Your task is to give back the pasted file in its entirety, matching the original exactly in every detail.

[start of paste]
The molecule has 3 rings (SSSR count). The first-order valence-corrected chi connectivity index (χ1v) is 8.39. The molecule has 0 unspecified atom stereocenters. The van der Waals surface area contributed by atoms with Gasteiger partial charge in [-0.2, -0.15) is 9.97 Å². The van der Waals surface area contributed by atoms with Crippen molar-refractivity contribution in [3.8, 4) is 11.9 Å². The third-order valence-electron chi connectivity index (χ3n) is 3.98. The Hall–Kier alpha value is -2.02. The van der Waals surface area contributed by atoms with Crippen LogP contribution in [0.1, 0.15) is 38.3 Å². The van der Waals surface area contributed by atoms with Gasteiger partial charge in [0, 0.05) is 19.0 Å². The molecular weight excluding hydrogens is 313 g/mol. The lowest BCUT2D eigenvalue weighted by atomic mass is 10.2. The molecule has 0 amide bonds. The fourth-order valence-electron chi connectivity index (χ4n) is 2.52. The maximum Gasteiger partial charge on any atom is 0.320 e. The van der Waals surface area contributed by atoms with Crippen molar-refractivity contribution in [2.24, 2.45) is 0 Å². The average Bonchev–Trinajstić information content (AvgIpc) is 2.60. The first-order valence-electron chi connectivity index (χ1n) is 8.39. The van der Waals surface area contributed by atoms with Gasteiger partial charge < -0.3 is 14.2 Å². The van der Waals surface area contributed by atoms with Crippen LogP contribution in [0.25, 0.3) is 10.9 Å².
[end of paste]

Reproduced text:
The molecule has 3 rings (SSSR count). The first-order valence-corrected chi connectivity index (χ1v) is 8.39. The molecule has 0 unspecified atom stereocenters. The van der Waals surface area contributed by atoms with Gasteiger partial charge in [-0.2, -0.15) is 9.97 Å². The van der Waals surface area contributed by atoms with Crippen molar-refractivity contribution in [3.8, 4) is 11.9 Å². The third-order valence-electron chi connectivity index (χ3n) is 3.98. The Hall–Kier alpha value is -2.02. The van der Waals surface area contributed by atoms with Crippen LogP contribution in [0.1, 0.15) is 38.3 Å². The van der Waals surface area contributed by atoms with Gasteiger partial charge in [0, 0.05) is 19.0 Å². The molecular weight excluding hydrogens is 313 g/mol. The lowest BCUT2D eigenvalue weighted by atomic mass is 10.2. The molecule has 0 amide bonds. The fourth-order valence-electron chi connectivity index (χ4n) is 2.52. The maximum Gasteiger partial charge on any atom is 0.320 e. The van der Waals surface area contributed by atoms with Crippen molar-refractivity contribution in [2.24, 2.45) is 0 Å². The average Bonchev–Trinajstić information content (AvgIpc) is 2.60. The first-order valence-electron chi connectivity index (χ1n) is 8.39. The van der Waals surface area contributed by atoms with Gasteiger partial charge < -0.3 is 14.2 Å². The van der Waals surface area contributed by atoms with Crippen LogP contribution in [0.25, 0.3) is 10.9 Å².